Regular readers of the blog will know of my affection for both trade cards and objects that lead to stories. This lovely polychromatic trade card, which measures approximately three by five-and-one-quarter inches, represents a sewing machine company from Cleveland, Ohio. But the reverse of the card is stamped on the diagonal, “FREE BATTLE, AGENT, WELLINGTON, O.,” and that leads us to a little story.
Freeman Battle was born on September 2, 1850 in Brighton. His grandfather, Ithiel Battle, was an early settler of Wellington township; his name was recorded in an 1827 census of the white male inhabitants of Lorain County. On November 6, 1880, Freeman married Alice E. Sage. She was the daughter of Samuel L. Sage, a grocer on North Main Street in Wellington. In 1890, when Sage was fatally shot by his own shop clerk, it was to his son-in-law’s house on Mechanics Street that he was carried, dying there three hours later.
Battle was employed as a retail agent selling sewing machines. According to his advertisements, his office was in the building erected in 1890 by Hoyt & Peters, also on Mechanics Street and still standing today. When his father died in September 1896, Freeman rented out his house and moved his family back to Brighton to care for his aging stepmother. He was apparently already in ill health himself; as early as 1885, reports in The Wellington Enterprise described him as “sick with congestion of the liver,” (2-11-1885, pg. 5). Even so, he continued on in business and promotions for his Wellington operation appeared in the newspaper for several months after he no longer resided in the village.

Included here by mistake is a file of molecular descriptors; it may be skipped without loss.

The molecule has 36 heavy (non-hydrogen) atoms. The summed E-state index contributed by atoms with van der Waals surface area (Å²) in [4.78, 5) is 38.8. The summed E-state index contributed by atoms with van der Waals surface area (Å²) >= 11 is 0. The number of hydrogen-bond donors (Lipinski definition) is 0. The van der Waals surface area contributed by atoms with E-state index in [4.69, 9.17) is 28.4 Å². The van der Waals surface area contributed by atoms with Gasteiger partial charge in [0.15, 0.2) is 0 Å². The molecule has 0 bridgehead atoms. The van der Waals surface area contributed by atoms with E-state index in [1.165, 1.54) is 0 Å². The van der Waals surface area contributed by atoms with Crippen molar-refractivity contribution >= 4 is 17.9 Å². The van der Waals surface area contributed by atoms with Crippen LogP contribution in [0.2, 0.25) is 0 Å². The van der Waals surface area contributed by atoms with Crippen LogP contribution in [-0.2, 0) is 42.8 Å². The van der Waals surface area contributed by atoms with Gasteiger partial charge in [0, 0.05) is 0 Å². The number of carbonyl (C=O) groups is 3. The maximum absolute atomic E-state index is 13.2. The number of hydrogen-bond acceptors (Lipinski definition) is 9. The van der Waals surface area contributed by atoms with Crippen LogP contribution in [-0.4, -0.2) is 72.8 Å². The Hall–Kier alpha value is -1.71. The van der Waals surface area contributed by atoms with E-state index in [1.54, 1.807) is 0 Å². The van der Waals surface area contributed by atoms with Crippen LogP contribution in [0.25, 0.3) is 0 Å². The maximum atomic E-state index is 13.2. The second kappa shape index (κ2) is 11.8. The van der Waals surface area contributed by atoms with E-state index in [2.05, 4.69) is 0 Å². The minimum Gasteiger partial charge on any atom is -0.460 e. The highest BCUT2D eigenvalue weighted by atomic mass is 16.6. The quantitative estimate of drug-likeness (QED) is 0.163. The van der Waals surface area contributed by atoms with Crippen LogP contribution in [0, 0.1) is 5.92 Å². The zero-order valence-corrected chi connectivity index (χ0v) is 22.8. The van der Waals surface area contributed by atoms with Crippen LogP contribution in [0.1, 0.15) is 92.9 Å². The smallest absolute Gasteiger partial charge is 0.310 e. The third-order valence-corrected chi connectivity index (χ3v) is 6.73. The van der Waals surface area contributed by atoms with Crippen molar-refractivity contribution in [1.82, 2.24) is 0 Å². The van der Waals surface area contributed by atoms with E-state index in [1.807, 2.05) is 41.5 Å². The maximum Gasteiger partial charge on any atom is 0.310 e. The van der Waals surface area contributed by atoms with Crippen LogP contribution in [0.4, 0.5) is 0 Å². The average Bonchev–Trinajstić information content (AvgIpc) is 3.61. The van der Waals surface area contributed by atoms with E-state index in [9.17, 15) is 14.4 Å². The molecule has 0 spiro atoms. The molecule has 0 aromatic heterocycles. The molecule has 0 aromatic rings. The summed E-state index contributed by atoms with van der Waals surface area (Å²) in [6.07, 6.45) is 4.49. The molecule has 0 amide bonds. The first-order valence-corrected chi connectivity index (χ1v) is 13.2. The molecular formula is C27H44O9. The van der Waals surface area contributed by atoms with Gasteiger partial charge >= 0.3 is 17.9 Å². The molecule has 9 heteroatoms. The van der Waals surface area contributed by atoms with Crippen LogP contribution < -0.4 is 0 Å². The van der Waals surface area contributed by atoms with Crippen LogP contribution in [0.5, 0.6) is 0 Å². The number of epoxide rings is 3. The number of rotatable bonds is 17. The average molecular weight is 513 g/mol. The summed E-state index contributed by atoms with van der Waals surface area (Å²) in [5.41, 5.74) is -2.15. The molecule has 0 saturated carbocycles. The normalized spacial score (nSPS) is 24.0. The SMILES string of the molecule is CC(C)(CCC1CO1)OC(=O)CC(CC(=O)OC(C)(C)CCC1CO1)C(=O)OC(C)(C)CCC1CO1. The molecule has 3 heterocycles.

Freeman Battle died in Brighton on October 18, 1897. His obituary reported that he was “in the hope of going to some climate which would prove beneficial to his already failing health, but the disease which had so firm a hold upon him developed so rapidly that he was obliged to abandon the trip toward which he had looked forward with so much hope. His illness was protracted and painful, alternating with hope and fear, but when he at last realized that although he was just in the prime of life, the summons had come to him to come up higher he said to his faithful wife, the Lords [sic] will, not mine be done” (Enterprise, 11-3-1897, pg. 5).
Battle was just forty-seven years old when he died. His widow, Alice, survived him by four decades, dying in 1936 at the age of eighty-five. Both are interred in Greenwood Cemetery, though for unknown reasons, Alice’s name is not recorded on the stone. If the couple had any children, I have found no record of them. Only the little girl on the card remains.